A machine learning program can generate clinically legitimate alerts for medication errors that might be missed with existing clinical decision support (CDS) techniques, in response to a study released in the January issue of The Joint Commission Journal on Quality and Patient Safety.
Ronen Rozenblum, Ph.D., from Harvard Medical School in Boston, and associates examined the ability of a machine learning system (MedAware) to produce clinically valid alerts. They projected the associated cost savings with potentially prevented antagonistic events.
Alerts had been generated on outpatient data from two academic medical centers between 2009 and 2013. MedAware signals were in contrast with those in a present CDS system.
The researchers found that 10,668 alerts were produced. Utilizing the existing CDS system, 68.2% of MedAware signals wouldn’t have been generated.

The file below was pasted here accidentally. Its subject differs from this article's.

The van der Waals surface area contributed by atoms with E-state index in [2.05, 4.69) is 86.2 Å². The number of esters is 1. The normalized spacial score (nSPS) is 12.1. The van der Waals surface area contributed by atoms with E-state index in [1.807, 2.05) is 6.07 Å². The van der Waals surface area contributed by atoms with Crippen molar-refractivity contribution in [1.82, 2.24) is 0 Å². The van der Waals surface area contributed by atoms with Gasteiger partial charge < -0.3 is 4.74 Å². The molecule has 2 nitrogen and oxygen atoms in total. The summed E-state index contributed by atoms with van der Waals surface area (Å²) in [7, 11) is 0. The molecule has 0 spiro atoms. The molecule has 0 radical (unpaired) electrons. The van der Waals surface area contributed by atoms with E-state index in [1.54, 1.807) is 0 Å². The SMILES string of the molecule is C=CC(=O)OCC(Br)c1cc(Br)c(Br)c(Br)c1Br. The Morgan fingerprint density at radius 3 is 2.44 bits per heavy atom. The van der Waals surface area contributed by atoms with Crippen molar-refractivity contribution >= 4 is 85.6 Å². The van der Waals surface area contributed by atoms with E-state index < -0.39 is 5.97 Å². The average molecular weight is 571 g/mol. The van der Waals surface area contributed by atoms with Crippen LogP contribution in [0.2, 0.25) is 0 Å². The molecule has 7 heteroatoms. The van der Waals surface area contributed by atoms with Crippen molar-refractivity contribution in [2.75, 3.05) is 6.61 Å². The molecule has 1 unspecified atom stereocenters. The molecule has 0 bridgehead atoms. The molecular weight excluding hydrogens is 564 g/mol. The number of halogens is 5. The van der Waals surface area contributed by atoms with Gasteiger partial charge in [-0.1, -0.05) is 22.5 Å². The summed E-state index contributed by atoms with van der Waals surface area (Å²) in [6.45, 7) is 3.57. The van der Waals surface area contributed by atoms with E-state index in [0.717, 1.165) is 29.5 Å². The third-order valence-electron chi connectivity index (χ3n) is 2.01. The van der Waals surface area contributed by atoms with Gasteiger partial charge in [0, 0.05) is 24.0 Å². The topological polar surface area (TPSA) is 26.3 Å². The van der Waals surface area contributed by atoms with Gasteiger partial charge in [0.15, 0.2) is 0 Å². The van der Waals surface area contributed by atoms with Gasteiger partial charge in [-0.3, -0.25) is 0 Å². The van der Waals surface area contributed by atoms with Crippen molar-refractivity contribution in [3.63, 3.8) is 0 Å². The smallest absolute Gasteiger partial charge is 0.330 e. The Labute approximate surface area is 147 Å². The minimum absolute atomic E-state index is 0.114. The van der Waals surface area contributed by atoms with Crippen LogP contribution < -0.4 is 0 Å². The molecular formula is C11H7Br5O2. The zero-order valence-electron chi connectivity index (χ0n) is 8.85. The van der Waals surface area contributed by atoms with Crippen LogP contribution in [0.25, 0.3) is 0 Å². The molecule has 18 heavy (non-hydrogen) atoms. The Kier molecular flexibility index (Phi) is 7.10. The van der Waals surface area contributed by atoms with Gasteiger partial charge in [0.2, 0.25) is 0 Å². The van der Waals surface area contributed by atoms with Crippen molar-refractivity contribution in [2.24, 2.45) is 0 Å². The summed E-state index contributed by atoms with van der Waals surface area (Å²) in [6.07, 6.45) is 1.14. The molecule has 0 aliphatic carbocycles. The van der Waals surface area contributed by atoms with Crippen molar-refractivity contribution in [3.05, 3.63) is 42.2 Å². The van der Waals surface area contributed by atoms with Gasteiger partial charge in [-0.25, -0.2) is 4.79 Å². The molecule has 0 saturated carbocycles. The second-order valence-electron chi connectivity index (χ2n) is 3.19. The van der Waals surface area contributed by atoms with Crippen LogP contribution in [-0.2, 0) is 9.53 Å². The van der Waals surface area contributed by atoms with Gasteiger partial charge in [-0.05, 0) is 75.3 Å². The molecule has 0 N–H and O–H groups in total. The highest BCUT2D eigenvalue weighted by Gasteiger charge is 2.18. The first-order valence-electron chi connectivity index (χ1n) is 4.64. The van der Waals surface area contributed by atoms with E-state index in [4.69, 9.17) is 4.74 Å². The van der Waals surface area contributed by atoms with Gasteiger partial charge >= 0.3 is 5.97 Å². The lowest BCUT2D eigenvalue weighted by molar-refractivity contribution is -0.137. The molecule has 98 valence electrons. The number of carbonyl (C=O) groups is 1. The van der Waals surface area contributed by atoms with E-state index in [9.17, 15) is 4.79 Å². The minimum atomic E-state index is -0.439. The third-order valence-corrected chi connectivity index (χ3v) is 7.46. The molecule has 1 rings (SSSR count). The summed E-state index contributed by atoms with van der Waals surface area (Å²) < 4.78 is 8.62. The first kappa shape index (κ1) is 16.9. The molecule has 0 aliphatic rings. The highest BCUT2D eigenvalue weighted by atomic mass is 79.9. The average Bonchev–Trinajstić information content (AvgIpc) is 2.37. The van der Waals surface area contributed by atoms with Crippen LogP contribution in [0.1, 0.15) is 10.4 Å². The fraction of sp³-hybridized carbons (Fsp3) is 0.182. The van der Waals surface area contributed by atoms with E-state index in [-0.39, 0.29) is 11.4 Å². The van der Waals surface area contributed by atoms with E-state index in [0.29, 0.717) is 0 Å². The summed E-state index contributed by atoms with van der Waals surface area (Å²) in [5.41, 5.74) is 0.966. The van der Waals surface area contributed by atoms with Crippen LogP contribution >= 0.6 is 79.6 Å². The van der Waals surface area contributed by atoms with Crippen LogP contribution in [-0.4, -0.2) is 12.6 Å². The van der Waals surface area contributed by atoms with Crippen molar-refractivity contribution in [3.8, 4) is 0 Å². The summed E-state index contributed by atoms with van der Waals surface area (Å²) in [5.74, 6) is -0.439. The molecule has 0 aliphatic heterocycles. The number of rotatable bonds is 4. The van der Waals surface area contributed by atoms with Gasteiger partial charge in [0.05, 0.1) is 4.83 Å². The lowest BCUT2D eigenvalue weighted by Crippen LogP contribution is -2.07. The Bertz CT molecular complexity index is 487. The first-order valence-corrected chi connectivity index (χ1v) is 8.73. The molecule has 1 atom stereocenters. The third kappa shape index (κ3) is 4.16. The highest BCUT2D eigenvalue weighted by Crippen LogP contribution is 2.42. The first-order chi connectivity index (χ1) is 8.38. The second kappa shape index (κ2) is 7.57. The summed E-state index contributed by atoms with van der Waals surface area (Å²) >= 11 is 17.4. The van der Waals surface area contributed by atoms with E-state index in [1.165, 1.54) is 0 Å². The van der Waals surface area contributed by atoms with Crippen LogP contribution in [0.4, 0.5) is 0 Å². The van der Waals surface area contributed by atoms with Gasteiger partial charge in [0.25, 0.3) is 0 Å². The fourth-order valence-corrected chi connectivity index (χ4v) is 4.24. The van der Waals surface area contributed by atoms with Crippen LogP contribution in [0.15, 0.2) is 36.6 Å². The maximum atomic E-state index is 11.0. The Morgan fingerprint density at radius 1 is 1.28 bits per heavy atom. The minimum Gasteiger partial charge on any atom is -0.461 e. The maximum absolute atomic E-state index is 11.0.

Based on structured data available in the document, 92% of a random sample of 300 chart-reviewed alerts had been correct; 79.7% had been clinically valid.
Potentially prevented adverse events had an estimated cost of over $60 per drug alert in an outpatient setting and $1.3 million when extending conclusions to the entire patient population.
Becton Dickinson funded the study. Several authors revealed financial links to the medical device and medical technology markets.